Song recommendation: Mozart’s Violin Concerto No. 3 in G major

Less stress and more relaxation 

Give your brain a rest and turn up a Bach playlist. A 2018 study of 180 people examined how different music types impact anxiety. Although they found all kinds of music could reduce stress, listening to classical music was the most influential genre. 

Listening to classical music for 30 minutes slowed heart rate and breathing, resulting in less distress. On top of that, classical music also lowers cortisol or stress hormone levels in the brain, which helps lessen anxiety. 

Better sleep 

There’s a reason people tell you to “sleep on it” before making big decisions. In fact, researchers found that people who were able to sleep were more successful at solving complex problems than those who did not, according to a study from Lancaster University.

A good night’s sleep is important, and research shows that listening to classical music before bed helps people with sleep disorders fall asleep.9 The slow tempo, regular rhythm, and low pitch of classical music could be thanked for this benefit. 

classical music violins mental health intelligence IQ

Bonus benefits of listening to classical music

Good for babies and mamas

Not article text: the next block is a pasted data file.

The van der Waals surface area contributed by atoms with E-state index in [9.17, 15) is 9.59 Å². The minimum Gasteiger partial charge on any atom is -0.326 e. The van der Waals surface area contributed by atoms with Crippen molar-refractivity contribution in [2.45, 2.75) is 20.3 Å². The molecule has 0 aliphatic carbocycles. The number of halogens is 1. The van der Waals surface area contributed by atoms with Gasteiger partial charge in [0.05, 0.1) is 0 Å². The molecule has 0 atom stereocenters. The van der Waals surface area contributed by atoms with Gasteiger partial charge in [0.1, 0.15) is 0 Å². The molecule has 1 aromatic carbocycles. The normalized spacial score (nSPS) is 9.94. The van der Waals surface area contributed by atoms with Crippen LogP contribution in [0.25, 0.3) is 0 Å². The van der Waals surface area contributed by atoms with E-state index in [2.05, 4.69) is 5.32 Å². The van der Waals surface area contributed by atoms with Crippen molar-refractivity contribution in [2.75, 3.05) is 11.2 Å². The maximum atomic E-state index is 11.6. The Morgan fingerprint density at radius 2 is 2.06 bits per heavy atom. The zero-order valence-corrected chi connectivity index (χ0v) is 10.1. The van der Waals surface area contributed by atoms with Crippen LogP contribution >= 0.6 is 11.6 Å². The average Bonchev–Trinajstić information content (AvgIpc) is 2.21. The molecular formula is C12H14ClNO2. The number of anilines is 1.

Classical music can benefit people even before they’re born. Research on babies in the womb found that classical music stimulates fetuses to move their mouths more than other genres.¹⁰

According to the researchers, it’s unusual for these movements to occur during the second and third trimesters. And this early demonstration of neurological stimulation can activate areas of the brain that relate to language and communication.

The benefits extend to mothers too. One study found that pregnant women who listened to classical music were less likely to feel stressed throughout their pregnancy.¹¹ In short, turning up Bach helps both the baby and the mother.

Lowers blood pressure

The slow tempo often associated with classical music can positively impact your cardiovascular health. Not only can it help you relax, but a study looking at six different music styles found that classical music helped reduce heart rate and blood pressure.¹²

It’s believed that this is because classical music syncs with the body’s natural rhythm. Other research also backs this up, explicitly finding that listening to Mozart for 25 minutes reduced blood pressure and heart rate.¹³

Song recommendation: Mozart’s Symphony No. 40 in G minor.

Makes musicians smarter

Playing a musical instrument to make your own classical music is even better than listening to these old-school tunes. The research found that children who learned how to play the piano had superior reading and comprehension skills in comparison to those who didn’t learn this skill.¹⁴

Improves relationships

Listening to live music can feel like a magical experience, but the same is true even when you’re just listening to a random playlist at home. Music is one thing, like food, that easily brings people together and can improve relationships.

Research in the journal Aging & Mental Health found that people with dementia listening to classical music helped them feel more connected to others and less isolated.¹⁵ It was associated with an improved quality of life too.